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Retropinna semoni - Australian smelt


  • Retropinna semoni - Australian smelt

    Photo thanks to Plantnut

    Video thanks to saratoga

    Scientific name: Retropinna semoni
    Common name: Australian smelt
    AKA: Kantari, Smelt, Victorian Smelt
    Mistakenly or previously labelled: Retropinna victoria (a sub-species)

    Country of origin: Australia – SA, Vic, NSW, QLD, Tas
    pH: 6.0 – 9.1
    Temperature: 10 - 25c
    Hardness: ppm
    Water flow: low
    Oxygenation: high

    Maximum size: 4.0 - 10.0 cm, depending on locality they are originally caught from

    Diet: Live, frozen, flake & pellet foods – it is a carnivore. It does best with daily live food, but can acclimatise readily to the usual aquarium food.

    Males: colour up in spring after it has been cool and can vary from golden to almost red and develop breeding tubercles

    They are an egg scatterer, and if provided with a mop or sufficient moss or plants, they can lay eggs, however they need to be kept from them by a division in the tank, or removal of the eggs or fish. They will not provide any care, so removal of the parents is still the best plan, as they will eat their eggs and fry. Breed in a separate tank in a pair or a group.

    Ray Leggett’s book outlines how to breed them. They have been bred in captivity before.

    Lifespan: 1 – 2+ years

    Tank companions:

    They are NOT good tank companions with shrimp – these make up part of their diet in their natural habitat. They do naturally occur with riffle shrimp.

    They are a schooling species. They should be kept in groups of 12+.

    They should be considered for a single species tank, rather than a community setting, as they can die if harassed by other species.

    As with any fish they will eat any fish small enough to fit in their mouths, and equally can be eaten by any fish large enough to eat them. This should be taken into account when choosing tankmates.

    They naturally occur with honey blue-eyes, rhads and crimson-spotted rainbowfish, amongst others.

    Stocking plans can be checked with

    Minimum tank size is 4 ft for a small group. More room is needed for a larger group and/or tankmates, as they do not respond well to overcrowding.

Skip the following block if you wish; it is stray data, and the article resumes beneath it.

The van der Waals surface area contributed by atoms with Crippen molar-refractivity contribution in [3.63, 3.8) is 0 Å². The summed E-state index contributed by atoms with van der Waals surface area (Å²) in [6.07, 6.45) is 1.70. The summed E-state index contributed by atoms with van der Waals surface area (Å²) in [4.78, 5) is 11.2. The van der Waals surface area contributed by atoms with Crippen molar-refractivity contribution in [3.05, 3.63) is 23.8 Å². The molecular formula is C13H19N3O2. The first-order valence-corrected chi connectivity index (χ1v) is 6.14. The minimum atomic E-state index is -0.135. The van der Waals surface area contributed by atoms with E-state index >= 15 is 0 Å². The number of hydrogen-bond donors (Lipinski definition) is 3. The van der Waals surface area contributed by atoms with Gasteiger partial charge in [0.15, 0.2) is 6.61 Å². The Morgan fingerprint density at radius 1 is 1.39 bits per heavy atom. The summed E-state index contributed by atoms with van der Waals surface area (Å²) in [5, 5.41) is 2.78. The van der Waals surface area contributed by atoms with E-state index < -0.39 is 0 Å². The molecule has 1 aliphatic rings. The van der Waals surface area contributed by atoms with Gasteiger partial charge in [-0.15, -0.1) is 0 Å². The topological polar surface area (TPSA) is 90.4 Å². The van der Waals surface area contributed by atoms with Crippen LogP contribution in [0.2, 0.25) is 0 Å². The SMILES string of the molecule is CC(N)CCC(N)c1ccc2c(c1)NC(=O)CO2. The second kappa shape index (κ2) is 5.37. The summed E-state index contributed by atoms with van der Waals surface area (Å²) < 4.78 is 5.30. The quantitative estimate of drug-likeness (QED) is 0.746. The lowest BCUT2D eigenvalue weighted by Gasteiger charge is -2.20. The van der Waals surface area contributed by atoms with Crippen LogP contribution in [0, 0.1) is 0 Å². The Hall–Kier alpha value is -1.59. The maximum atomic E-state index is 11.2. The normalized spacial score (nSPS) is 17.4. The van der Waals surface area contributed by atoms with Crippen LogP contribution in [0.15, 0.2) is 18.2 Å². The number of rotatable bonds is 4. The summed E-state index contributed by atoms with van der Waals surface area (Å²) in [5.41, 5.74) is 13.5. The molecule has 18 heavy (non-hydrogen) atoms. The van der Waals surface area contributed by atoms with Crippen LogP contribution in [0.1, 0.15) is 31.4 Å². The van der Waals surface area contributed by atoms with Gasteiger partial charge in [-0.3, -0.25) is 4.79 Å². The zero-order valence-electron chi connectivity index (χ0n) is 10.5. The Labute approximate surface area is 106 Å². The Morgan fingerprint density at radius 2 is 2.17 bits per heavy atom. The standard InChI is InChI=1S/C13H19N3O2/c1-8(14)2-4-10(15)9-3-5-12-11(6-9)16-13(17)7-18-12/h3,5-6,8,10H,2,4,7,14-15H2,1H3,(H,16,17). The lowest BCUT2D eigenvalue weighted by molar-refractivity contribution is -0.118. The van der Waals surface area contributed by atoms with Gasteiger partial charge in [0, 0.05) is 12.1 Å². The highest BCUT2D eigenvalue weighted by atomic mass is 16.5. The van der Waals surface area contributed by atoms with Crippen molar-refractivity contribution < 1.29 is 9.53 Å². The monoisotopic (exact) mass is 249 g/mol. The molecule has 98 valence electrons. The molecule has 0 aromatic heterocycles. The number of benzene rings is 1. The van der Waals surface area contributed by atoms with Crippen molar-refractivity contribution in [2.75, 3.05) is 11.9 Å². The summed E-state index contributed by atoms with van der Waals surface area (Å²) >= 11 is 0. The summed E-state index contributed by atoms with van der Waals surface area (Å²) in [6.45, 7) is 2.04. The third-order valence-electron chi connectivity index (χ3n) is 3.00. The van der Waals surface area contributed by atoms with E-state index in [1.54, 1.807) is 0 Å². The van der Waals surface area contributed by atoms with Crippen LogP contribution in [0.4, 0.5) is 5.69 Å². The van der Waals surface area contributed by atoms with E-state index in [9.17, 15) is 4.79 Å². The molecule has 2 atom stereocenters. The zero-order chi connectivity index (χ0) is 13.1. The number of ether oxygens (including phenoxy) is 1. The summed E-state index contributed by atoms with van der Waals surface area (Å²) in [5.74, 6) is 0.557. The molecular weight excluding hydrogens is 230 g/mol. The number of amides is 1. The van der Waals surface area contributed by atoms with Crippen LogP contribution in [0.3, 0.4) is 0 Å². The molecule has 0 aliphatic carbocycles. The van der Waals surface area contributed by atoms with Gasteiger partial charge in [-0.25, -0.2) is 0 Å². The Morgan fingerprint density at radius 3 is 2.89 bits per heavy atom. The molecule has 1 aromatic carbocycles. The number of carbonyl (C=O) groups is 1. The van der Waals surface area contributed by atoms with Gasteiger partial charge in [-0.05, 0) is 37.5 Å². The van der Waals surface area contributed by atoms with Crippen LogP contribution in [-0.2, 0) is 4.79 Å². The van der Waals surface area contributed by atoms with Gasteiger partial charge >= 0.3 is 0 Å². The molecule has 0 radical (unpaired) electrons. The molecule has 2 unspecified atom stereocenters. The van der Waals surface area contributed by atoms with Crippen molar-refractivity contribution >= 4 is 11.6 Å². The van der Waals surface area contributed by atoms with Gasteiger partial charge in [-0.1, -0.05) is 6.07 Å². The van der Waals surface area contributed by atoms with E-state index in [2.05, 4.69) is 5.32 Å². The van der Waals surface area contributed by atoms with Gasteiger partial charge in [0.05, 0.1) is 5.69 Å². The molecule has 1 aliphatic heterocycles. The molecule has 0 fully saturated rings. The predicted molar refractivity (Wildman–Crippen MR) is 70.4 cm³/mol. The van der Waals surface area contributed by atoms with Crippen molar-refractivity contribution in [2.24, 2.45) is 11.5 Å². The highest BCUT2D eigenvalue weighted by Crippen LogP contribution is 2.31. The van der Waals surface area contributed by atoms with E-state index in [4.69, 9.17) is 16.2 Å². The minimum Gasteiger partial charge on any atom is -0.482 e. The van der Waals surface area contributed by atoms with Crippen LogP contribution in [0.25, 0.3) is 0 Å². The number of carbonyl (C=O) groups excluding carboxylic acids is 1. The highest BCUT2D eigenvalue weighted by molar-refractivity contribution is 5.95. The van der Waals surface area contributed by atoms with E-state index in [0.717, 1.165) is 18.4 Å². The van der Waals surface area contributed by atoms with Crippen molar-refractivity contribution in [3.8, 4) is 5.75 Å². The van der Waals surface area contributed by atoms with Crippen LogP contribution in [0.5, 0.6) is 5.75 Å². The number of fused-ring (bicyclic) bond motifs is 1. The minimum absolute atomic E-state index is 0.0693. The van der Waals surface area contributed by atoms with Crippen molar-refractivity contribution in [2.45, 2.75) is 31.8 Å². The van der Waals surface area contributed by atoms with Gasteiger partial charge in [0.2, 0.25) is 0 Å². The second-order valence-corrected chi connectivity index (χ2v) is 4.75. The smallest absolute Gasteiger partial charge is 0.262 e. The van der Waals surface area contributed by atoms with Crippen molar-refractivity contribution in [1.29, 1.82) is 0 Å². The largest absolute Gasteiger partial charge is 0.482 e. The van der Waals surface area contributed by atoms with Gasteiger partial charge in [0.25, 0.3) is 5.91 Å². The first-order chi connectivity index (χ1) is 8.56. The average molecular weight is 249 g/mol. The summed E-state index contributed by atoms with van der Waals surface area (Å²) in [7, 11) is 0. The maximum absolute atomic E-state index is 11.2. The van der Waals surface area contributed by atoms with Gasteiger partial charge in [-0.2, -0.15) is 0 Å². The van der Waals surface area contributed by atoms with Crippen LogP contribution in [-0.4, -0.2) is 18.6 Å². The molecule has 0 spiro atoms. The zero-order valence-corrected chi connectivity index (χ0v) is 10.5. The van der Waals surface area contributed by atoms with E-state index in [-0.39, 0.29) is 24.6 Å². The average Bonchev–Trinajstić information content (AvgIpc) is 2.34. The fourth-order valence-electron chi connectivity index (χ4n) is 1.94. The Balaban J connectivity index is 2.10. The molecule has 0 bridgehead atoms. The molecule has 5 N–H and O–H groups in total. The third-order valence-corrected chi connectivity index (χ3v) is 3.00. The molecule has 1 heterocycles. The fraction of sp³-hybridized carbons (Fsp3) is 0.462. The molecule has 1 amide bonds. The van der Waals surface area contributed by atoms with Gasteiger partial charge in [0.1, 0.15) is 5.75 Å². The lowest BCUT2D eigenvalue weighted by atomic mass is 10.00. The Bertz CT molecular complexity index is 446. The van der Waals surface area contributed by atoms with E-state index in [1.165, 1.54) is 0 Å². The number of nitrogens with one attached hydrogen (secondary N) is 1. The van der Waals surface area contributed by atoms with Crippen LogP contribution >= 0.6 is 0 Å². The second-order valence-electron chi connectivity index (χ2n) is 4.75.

They could be kept in a heavily planted tank with open areas for swimming, floating plants for cover, dark substrate and driftwood, or a biotype with sand (or 2Tone’s DIY substrate), rounded rocks, driftwood, plants and floating plants.

    They need lids on the tank, as they are known to jump.

    Consider keeping them in a tank placed low in the room to minimise temperature rises.

    They could be kept in ponds where the outflow does not escape into waterways. They are very useful in ponds with frogs, as they will not predate on tadpoles. They are excellent at mosquito control.

    Confused with:
    Although there are 2 recognised 2 species, genetic testing has shown there are 5 or more species known as Australian smelt, but only one in the Murray-Darling river system – R. semoni.

    R.victoria, the Victorian smelt, was previously classed as a separate species, but is now a sub-species of R. semoni.

    In some regions the males become red in the breeding season.

    This is one of the most common Australian Native fish, occurring in schools of thousands in their native habitat.

    R. semoni smell of cucumber when they are first caught. They do not tolerate handling well, and often die afterwards. Adding some salt to the water they are transported in and using freezer blocks to keep the water cool during transport may increase the chances of survival. They need a long acclimatisation when adding them to a tank. They are a fish which is easily damaged in capture & transport – consider scooping them out with a plastic cup, rather than removing them from the water with a net.

    Retropinna semoni are NOT legal imports to Australia as of 03/02/2014 (list last updated 16/10/13).
    however, as Australian natives, they can legally be purchased from Australian stock.

    The IUCN Red List reports Retropinna semoni as a species which has not been assessed yet, at 03/02/2014:
    Native Fish Australia reports that the species is “widespread & abundant throughout its range, and not threatened”.

    It is very important not to release any aquarium specimens into our waterways. Any that are not sold or re-homed/ given away, can often be re-sold to aquarium stores. If they are homed in ponds, care should be taken that they cannot escape in run-off into our waterways. Even if fish are native & local they should not be moved from one waterway to another, as this can transfer disease. If they are not local fish, they can both spread disease and either out-compete or eat local fish, shrimp & plants, causing their demise.

    They are good fish for experienced hobbyists.

    Relevant threads:

    Keeping in aquariums:

    Video of smelt:

    Laws re: collecting in NSW:

    Suitable plants:


    Australian Museum:

    E-book – Freshwater Fishes of North-Eastern Australia:


    Fishes of the Murray Darling Basin:

    Native Fish Australia:

    Seriously Fish:


    Pics & threads with pics:

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